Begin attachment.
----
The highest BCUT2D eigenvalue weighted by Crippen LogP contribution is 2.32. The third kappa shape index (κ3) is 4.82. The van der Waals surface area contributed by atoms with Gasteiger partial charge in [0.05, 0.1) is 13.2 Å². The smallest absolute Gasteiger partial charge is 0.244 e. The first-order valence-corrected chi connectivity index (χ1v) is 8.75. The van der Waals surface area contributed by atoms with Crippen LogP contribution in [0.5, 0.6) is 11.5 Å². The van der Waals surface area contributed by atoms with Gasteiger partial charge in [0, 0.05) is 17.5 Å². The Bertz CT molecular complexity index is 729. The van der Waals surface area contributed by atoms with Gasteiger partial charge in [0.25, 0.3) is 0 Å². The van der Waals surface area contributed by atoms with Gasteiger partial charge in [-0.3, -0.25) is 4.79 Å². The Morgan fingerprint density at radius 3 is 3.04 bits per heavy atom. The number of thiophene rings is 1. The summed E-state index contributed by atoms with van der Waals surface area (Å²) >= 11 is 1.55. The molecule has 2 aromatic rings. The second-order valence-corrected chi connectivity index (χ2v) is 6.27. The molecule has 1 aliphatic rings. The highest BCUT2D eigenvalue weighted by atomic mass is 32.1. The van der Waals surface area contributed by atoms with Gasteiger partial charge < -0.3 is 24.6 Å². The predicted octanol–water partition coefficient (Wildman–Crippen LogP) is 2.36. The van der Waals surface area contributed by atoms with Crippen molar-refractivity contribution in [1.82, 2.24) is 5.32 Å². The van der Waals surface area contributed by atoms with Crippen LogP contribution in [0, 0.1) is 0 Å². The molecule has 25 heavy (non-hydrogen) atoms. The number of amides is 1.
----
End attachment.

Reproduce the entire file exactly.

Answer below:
The highest BCUT2D eigenvalue weighted by Crippen LogP contribution is 2.32. The third kappa shape index (κ3) is 4.82. The van der Waals surface area contributed by atoms with Gasteiger partial charge in [0.05, 0.1) is 13.2 Å². The smallest absolute Gasteiger partial charge is 0.244 e. The first-order valence-corrected chi connectivity index (χ1v) is 8.75. The van der Waals surface area contributed by atoms with Crippen LogP contribution in [0.5, 0.6) is 11.5 Å². The van der Waals surface area contributed by atoms with Gasteiger partial charge in [0, 0.05) is 17.5 Å². The Bertz CT molecular complexity index is 729. The van der Waals surface area contributed by atoms with Gasteiger partial charge in [0.25, 0.3) is 0 Å². The van der Waals surface area contributed by atoms with Gasteiger partial charge in [-0.3, -0.25) is 4.79 Å². The Morgan fingerprint density at radius 3 is 3.04 bits per heavy atom. The number of thiophene rings is 1. The summed E-state index contributed by atoms with van der Waals surface area (Å²) >= 11 is 1.55. The molecule has 2 aromatic rings. The second-order valence-corrected chi connectivity index (χ2v) is 6.27. The molecule has 1 aliphatic rings. The highest BCUT2D eigenvalue weighted by atomic mass is 32.1. The van der Waals surface area contributed by atoms with Gasteiger partial charge < -0.3 is 24.6 Å². The predicted octanol–water partition coefficient (Wildman–Crippen LogP) is 2.36. The van der Waals surface area contributed by atoms with Crippen molar-refractivity contribution in [1.82, 2.24) is 5.32 Å². The van der Waals surface area contributed by atoms with Crippen LogP contribution in [0, 0.1) is 0 Å². The molecule has 25 heavy (non-hydrogen) atoms. The number of amides is 1.